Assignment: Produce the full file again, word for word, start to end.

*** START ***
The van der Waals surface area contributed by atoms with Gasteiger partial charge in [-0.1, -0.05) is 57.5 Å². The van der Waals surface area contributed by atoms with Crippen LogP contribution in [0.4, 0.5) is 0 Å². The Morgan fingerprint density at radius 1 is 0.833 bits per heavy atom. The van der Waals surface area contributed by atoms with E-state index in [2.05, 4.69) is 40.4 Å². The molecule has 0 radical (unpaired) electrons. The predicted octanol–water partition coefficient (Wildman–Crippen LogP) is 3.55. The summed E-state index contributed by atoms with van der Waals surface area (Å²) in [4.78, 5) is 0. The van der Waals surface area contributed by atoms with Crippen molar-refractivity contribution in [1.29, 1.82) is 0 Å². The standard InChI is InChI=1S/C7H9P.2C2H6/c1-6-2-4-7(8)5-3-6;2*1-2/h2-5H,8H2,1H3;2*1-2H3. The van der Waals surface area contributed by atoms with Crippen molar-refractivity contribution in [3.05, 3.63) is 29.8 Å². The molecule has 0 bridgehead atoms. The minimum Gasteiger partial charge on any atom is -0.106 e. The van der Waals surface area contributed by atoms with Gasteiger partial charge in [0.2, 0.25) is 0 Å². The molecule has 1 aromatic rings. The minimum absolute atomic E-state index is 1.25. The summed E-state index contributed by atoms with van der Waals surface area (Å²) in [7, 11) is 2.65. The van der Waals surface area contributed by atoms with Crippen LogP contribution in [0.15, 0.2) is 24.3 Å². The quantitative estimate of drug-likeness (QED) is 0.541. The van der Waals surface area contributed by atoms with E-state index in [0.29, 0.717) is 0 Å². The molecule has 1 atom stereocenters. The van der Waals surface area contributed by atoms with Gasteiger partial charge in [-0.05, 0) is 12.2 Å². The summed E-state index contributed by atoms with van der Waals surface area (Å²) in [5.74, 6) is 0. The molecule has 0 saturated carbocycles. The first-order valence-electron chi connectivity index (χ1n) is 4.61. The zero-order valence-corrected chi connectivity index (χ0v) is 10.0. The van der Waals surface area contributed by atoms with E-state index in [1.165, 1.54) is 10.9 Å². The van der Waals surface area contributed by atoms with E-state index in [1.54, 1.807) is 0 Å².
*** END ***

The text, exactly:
The van der Waals surface area contributed by atoms with Gasteiger partial charge in [-0.1, -0.05) is 57.5 Å². The van der Waals surface area contributed by atoms with Crippen LogP contribution in [0.4, 0.5) is 0 Å². The Morgan fingerprint density at radius 1 is 0.833 bits per heavy atom. The van der Waals surface area contributed by atoms with E-state index in [2.05, 4.69) is 40.4 Å². The molecule has 0 radical (unpaired) electrons. The predicted octanol–water partition coefficient (Wildman–Crippen LogP) is 3.55. The summed E-state index contributed by atoms with van der Waals surface area (Å²) in [4.78, 5) is 0. The van der Waals surface area contributed by atoms with Crippen molar-refractivity contribution in [1.29, 1.82) is 0 Å². The standard InChI is InChI=1S/C7H9P.2C2H6/c1-6-2-4-7(8)5-3-6;2*1-2/h2-5H,8H2,1H3;2*1-2H3. The van der Waals surface area contributed by atoms with Crippen molar-refractivity contribution in [3.05, 3.63) is 29.8 Å². The molecule has 0 bridgehead atoms. The minimum Gasteiger partial charge on any atom is -0.106 e. The van der Waals surface area contributed by atoms with Gasteiger partial charge in [0.2, 0.25) is 0 Å². The molecule has 1 aromatic rings. The minimum absolute atomic E-state index is 1.25. The summed E-state index contributed by atoms with van der Waals surface area (Å²) in [7, 11) is 2.65. The van der Waals surface area contributed by atoms with Crippen LogP contribution in [0.15, 0.2) is 24.3 Å². The quantitative estimate of drug-likeness (QED) is 0.541. The van der Waals surface area contributed by atoms with E-state index in [0.29, 0.717) is 0 Å². The molecule has 1 atom stereocenters. The van der Waals surface area contributed by atoms with Gasteiger partial charge in [-0.05, 0) is 12.2 Å². The summed E-state index contributed by atoms with van der Waals surface area (Å²) in [5.74, 6) is 0. The molecule has 0 saturated carbocycles. The first-order valence-electron chi connectivity index (χ1n) is 4.61. The zero-order valence-corrected chi connectivity index (χ0v) is 10.0. The van der Waals surface area contributed by atoms with E-state index in [1.165, 1.54) is 10.9 Å². The van der Waals surface area contributed by atoms with E-state index in [1.54, 1.807) is 0 Å².